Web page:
Survival statistics for malignant melanoma
Survival statistics for malignant melanoma. There is information about
Melanoma statistics and outlook
Outlook means your chances of getting better. Your doctor may call this your prognosis. With melanoma, the likely outcome depends on how advanced the cancer is when it is diagnosed (the stage). If melanoma is diagnosed early, the survival statistics are very good.
Below we have quite detailed information about the likely outcome of different stages of melanoma. The statistics are intended as a general guide only. For the more complete picture in your case, you need to speak to your own specialist.
We include statistics because people ask for them, but not everyone wants to read this type of information. Remember you can skip this page if you don't want to read it, you can always come back to it.
How reliable are cancer statistics?
No statistics can tell you what will happen to you. Your cancer is unique. The same type of cancer can grow at different rates in different people. The statistics cannot tell you about the different treatments people may have had, or how that treatment may have affected their prognosis. There are many individual factors that will affect your treatment and your outlook.
Find out about melanoma survival.
People ask us for this information but not everyone with cancer wants to read it. If you are not sure whether you want to know at the moment, you can always come back to it later.
These are general statistics based on large groups of patients. They can’t tell you what will happen in your individual case.
No one can tell you exactly how long you’ll live with melanoma. It depends on your individual situation and treatment. No two patients are exactly alike and response to treatment also varies from one person to another.
Your doctor can give you more information about your own outlook (prognosis). Or you can talk to the Cancer Research UK nurses on freephone 0808 800 4040, from 9 to 5, Monday to Friday.
There are no UK-wide statistics available for melanoma survival by stage.
Survival statistics are available for each stage of melanoma in one area of England. These figures are for men and women diagnosed between 2002 and 2006.
Almost everyone (almost 100%) will survive their cancer for 5 years or more after they are diagnosed.
Almost 80 out of 100 men (almost 80%) will survive their cancer for 5 years or more after diagnosis.
Almost 90 out of 100 women (almost 90%) will survive their cancer for 5 years or more after they are diagnosed.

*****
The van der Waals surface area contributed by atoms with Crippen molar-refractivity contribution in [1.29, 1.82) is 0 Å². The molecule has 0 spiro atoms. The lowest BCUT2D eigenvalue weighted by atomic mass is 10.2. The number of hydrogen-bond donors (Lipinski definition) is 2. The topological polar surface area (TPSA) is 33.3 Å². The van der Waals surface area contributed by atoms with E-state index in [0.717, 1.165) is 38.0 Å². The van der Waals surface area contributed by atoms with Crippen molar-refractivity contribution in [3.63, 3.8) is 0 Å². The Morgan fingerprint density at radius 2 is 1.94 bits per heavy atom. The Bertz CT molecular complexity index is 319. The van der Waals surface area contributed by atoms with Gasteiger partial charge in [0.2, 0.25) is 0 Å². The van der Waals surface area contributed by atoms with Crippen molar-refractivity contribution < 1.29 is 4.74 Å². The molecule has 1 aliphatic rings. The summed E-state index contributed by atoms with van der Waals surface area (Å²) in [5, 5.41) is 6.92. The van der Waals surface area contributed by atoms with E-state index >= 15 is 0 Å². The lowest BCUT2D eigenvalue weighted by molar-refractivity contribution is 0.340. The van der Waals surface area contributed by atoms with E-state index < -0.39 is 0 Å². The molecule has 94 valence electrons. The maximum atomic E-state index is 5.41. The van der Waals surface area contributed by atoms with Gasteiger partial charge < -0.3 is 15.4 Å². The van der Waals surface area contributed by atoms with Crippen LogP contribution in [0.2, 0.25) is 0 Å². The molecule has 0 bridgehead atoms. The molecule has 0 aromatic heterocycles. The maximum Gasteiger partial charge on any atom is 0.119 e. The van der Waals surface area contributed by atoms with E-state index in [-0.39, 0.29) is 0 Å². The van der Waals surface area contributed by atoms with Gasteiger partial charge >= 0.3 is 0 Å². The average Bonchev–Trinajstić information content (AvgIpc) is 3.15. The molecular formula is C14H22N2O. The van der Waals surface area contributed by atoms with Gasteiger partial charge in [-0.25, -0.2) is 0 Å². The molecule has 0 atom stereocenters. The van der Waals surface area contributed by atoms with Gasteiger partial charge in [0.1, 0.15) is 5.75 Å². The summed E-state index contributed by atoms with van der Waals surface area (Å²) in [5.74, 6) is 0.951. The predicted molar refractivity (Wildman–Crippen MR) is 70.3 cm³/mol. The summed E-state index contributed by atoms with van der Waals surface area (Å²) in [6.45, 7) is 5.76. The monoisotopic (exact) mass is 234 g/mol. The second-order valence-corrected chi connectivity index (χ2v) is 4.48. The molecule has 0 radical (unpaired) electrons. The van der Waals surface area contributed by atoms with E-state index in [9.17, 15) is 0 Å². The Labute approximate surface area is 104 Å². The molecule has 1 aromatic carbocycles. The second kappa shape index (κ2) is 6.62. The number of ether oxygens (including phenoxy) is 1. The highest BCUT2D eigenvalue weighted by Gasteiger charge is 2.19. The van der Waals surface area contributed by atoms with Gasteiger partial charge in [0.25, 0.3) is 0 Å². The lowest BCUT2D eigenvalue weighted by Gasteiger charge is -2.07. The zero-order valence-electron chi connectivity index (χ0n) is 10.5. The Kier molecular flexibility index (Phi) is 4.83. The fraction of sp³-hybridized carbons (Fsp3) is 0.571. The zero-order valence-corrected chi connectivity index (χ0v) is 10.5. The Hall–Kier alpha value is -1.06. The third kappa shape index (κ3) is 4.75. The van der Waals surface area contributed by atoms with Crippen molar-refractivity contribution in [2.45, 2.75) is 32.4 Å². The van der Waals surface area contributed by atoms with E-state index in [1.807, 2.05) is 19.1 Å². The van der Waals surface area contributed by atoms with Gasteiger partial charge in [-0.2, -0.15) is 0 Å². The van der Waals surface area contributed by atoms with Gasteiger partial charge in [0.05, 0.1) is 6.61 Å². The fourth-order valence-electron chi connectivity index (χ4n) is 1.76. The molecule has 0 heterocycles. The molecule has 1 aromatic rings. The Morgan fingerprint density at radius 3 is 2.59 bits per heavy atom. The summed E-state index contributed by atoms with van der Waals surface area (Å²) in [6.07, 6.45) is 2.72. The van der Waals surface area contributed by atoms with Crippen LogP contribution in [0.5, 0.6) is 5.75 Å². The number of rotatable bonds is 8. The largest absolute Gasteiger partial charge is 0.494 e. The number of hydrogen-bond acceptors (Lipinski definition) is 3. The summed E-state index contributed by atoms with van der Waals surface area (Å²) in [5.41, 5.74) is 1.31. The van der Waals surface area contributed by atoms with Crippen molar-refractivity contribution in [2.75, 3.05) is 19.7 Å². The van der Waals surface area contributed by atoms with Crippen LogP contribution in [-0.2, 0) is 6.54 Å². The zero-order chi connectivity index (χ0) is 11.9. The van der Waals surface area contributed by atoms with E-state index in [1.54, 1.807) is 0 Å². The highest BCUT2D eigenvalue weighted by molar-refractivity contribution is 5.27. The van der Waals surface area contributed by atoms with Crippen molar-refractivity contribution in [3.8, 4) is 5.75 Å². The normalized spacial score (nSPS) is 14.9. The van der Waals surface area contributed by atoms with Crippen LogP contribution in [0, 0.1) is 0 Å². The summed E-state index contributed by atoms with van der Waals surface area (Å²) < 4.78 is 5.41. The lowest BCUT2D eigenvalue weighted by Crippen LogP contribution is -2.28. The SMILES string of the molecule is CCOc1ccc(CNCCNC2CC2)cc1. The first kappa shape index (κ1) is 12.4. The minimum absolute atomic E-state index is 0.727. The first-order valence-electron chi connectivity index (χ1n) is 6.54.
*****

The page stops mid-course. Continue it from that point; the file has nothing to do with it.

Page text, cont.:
50 out of 100 men (50%) will survive their cancer for 5 years or more after they are diagnosed.
More than 50 out of 100 women (more than 50%) will survive their cancer for 5 years or more.
Please bear in mind that the statistics here are based on people treated around 10 years ago. These days there are new biological treatments available for people with stage 4 melanoma. So survival is likely to better than the figures below. Your doctor can tell you more about this.
Almost 10 out of 100 men (almost 10%) will survive their cancer for 5 years or more after they are diagnosed.
Around 25 out of 100 women (around 25%) will survive their cancer for 5 years or more after diagnosis.
Generally for men with melanoma in England and Wales
- more than 95 out of every 100 men (more than 95%) will survive their cancer for 1 year or more after they are diagnosed
- almost 90 out of every 100 men (almost 90%) will survive their cancer for 5 years or more after diagnosis
- almost 90 out of every 100 men (almost 90%) will survive their melanoma for 10 years or more after they are diagnosed
Generally for women with melanoma in England and Wales
- almost all women (almost 100%) will survive their cancer for a year or more after they are diagnosed with melanoma
- more than 90 out of every 100 women (more than 90%) will survive their cancer for 5 years or more
- more than 90 out of every 100 women (more than 90%) will survive their cancer for 10 years or more after diagnosis
Your outlook depends on the stage of the cancer when it was diagnosed. This means how deeply it has grown into the skin and whether it has spread.
Survival is slightly better for women than it is for men. We don't know exactly why this is. It may be because women are more likely to see a doctor about their melanoma at an earlier stage.
Age can affect outlook and younger people have a better prognosis than older people.
Your outlook may also be affected by whereabouts the melanoma is in the body.
The term 5 year survival doesn't mean you will only live for 5 years. It relates to the number of people who live 5 years or more after their diagnosis of cancer. Many people live much longer than 5 years.
The statistics on this page are for relative survival. Relative survival takes into account that some people will die of causes other than cancer. This gives a more accurate picture of cancer survival.
Research evidence shows that taking part in clinical trials may improve outlook. No one is completely sure why this is. It is probably partly to do with your doctors and nurses monitoring you more closely if you are in a trial. For example, you may have more scans and blood tests. There is more information in the trials and research section and there you can search our clinical trials database for trials recruiting for melanoma.
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